The is nothing, absolutely nothing new about this case - people face this issue and make these decision everyday, with infants and spouses that are beyond hope. Are we to now outlaw loved one's rights entirely? Are we to build mass factories to keep these hopeless cases alive with pumps regardless of the wishes of loved ones? Are those that can be helped now to be shunted aside so doctors and resources can be committed to keeping alive the brain dead? Are the hundreds of thousands of stroke victims, drug overdose victims (like Ms Shiavo), babies born with only brain stems, accident victims, are we to now keep all of these people alive heroically even tho none of them are even aware they are alive? This is a Frankenstein world you propose. If a person cannot breath or eat on there own and there is no sign of cognizant brain activity, they are dead. Let the dead bury the dead.








Recall that earlier generations faced down fascism and communism not just with missiles and tanks, but with sturdy alliances and enduring convictions. They understood that our power alone cannot protect us, nor does it entitle us to do as we please. Instead, they knew that our power grows through its prudent use; our security emanates from the justness of our cause, the force of our example, the tempering qualities of humility and restraint.

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post #23 of 52 (permalink) Old 03-18-2005, 07:44 PM
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RE: The right to die.

On that whole Schiavo thing, someone said that the problem is that if brain death is a sufficient condition to kill Floridians then the whole state could shortly be unpopulated.[:D]
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post #24 of 52 (permalink) Old 03-18-2005, 08:48 PM
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RE: The right to die.

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S-KLASSE8 - 3/18/2005 9:19 PM

So... the bottom line is - If a doctor and your "loved one and/or significant other" (that may indeed be waiting on your life insurance money) can convince the judge to pull the feeding tube from your mouth, because they think that in their god-like opinion, that's what YOU must want, because they want to save you from LIFE! If it's indeed the quality of life that they are thinking of, there is no quality whatsoever in death. The rule on this should be - Help them live, and DO NO HARM!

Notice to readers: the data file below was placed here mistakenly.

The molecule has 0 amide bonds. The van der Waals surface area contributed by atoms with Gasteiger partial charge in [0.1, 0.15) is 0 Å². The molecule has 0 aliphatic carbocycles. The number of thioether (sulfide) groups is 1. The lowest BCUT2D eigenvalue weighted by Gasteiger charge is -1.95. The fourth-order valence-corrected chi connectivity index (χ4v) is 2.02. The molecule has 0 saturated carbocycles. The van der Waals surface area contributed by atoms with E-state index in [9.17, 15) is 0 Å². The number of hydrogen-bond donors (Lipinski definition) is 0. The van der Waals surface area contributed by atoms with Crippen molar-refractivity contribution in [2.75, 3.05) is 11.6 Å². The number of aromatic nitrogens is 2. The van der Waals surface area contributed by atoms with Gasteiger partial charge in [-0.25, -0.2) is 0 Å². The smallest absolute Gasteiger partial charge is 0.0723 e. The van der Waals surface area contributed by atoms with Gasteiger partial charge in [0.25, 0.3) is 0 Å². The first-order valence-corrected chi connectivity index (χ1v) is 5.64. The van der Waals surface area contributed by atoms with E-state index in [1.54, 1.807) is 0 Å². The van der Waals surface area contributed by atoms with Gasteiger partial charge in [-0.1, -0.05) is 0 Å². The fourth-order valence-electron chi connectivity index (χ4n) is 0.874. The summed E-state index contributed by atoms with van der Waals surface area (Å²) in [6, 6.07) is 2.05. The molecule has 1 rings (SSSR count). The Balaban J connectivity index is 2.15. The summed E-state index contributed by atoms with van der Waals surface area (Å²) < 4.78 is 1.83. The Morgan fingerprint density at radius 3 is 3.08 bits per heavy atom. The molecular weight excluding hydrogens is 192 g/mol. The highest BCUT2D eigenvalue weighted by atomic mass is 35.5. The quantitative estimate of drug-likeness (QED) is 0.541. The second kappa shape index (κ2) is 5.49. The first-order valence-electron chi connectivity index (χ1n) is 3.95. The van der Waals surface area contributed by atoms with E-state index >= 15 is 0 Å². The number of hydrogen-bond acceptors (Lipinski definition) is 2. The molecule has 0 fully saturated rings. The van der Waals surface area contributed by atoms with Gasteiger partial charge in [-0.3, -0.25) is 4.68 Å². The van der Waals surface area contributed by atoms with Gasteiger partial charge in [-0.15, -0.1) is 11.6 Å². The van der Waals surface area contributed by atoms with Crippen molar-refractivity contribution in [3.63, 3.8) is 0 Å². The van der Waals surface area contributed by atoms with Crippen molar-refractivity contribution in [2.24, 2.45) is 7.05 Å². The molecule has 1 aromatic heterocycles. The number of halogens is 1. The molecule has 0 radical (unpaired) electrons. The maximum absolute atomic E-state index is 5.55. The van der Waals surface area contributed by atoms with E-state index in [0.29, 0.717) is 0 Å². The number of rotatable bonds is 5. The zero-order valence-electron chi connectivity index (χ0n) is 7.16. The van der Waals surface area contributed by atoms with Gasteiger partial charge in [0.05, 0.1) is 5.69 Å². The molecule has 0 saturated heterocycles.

I don't want to live like a turnip......neither does my wife......adn when my father was dieing of cancer he had a DNR signed........

There is a point when you are better off dead...she passed that 15 years ago.....the parents aren't footing the $300K to $750k a year to keep her alive...while they whine and complain there isn't enough in medicare for elderly people who are cognitive.....that money would go further to people who are at least able to know when they shit themselves even if its AFTER they have done it....

I will agree with Kirk on this one....stop force feeding the turnip....let her pass away and go on to a far better place...its way overdue.

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post #25 of 52 (permalink) Old 03-18-2005, 10:19 PM
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RE: The right to die.

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79-300SD - 3/18/2005 10:48 PM


I don't want to live like a turnip......neither does my wife......adn when my father was dieing of cancer he had a DNR signed........

There is a point when you are better off dead...she passed that 15 years ago.....the parents aren't footing the $300K to $750k a year to keep her alive...while they whine and complain there isn't enough in medicare for elderly people who are cognitive.....that money would go further to people who are at least able to know when they shit themselves even if its AFTER they have done it....

I will agree with Kirk on this one....stop force feeding the turnip....let her pass away and go on to a far better place...its way overdue.

"In October 1939, Hitler himself initiated a decree which empowered physicians to grant a 'mercy death' to 'patients considered incurable accoriding to the best available human judgement of thier state of health.' The intent of the so called 'euthanasia' program, however, was not to relieve the suffering of the chronically ill. The Nazi regime used the term as a euphemism: it's aim was to exterminate the mentally ill and the handicapped, thus 'cleansing' the 'Aryan' race of persons considered genetically defective and a financial burden to society.